Not that I always was doing things with my family. I had a life of my own. At school and with my own friends. There was even a time after Dad left when I had nothing to do with my family, when I hated them. My crazy period I call it. When I hung out with Jose and Pete and the others. When all I did was hang out and I didn't go to school.
I began by ditching class. When the school called my mother in and told her, I said, "Well, if I have to go to Spanish—(I think this was the class I'd been cutting)—I won't go to school at all."
And I didn't. I spent all day at the pier hanging out and sometimes I'd be there in the evening too, though it was different by the pier after it was dark.
The sky would go from bright blue to gray, the street lights would come on, and all of a sudden there would be a vast dark hole where the sea had been. The crazies would show up then, fresh from tapping the source. They'd look you up and down as if you were a piece of meat or, if you were skinny like me, they'd try to borrow money or get you to do errands.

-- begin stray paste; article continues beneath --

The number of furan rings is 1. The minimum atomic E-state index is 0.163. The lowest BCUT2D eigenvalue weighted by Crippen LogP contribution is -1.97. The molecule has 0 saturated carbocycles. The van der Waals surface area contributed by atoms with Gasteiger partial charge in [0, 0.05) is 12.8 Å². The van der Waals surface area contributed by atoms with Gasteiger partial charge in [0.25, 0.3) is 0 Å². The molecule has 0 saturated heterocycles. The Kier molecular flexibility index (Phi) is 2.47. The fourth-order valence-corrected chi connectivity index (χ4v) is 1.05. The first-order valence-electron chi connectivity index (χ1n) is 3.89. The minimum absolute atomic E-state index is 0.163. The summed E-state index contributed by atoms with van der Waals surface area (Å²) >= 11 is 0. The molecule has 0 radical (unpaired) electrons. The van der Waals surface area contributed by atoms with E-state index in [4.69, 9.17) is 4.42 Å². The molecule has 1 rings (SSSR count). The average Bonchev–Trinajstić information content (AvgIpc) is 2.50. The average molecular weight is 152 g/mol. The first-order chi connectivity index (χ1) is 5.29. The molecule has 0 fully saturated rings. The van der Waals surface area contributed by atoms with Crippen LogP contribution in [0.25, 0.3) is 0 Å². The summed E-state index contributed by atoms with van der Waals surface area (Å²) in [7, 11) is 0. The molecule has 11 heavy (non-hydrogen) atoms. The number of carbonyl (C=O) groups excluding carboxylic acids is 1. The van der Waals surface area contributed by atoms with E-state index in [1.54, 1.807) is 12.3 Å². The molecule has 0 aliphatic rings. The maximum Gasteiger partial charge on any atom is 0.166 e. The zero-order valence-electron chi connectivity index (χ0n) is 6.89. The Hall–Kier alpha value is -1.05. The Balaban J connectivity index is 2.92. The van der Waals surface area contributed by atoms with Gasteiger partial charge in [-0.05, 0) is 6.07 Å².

Once, this Hispanic dude, elegant in a white linen suit, parked his big white Cadillac next to where I was standing. He got out, not speaking, leaned against his car and looked out the length of the pier toward the invisible ocean. I wondered what he was thinking. There are street lamps on the pier, maybe every two or three hundred feet, but there are long dark stretches in between and no one goes out there after dark.
Then he was standing next to me. "Kid," he said, "you take this ten bucks; you watch my car." I nodded my head, and he walked out on the pier.
He never came back. After awhile, when two of my friends drove by wanting to know what was happening, I let them drive me home.
I started going to the alternative school after that and soon I was back in the regular high school. The kids looked at me funny after I came back and I told mom I'd like to go to a different school, but she said, "No, we can't afford to move." So I did the best I could and tried to avoid the looks.
I tried to avoid the beach too, especially after dark. Guys go there at night to drink wine and I'm not as skinny as I used to be. Still, when mom or one of my sisters gets on my nerves, the beach is the only place I can go to be alone.
Usually, I go with another girl, or I tell my mom I am going with one; she doesn't think it is safe for me to go out on my own after dark. "Stay with your family," she says.
I take my bike, lock it under a street lamp, and then head into the darkness between the houses toward the beach.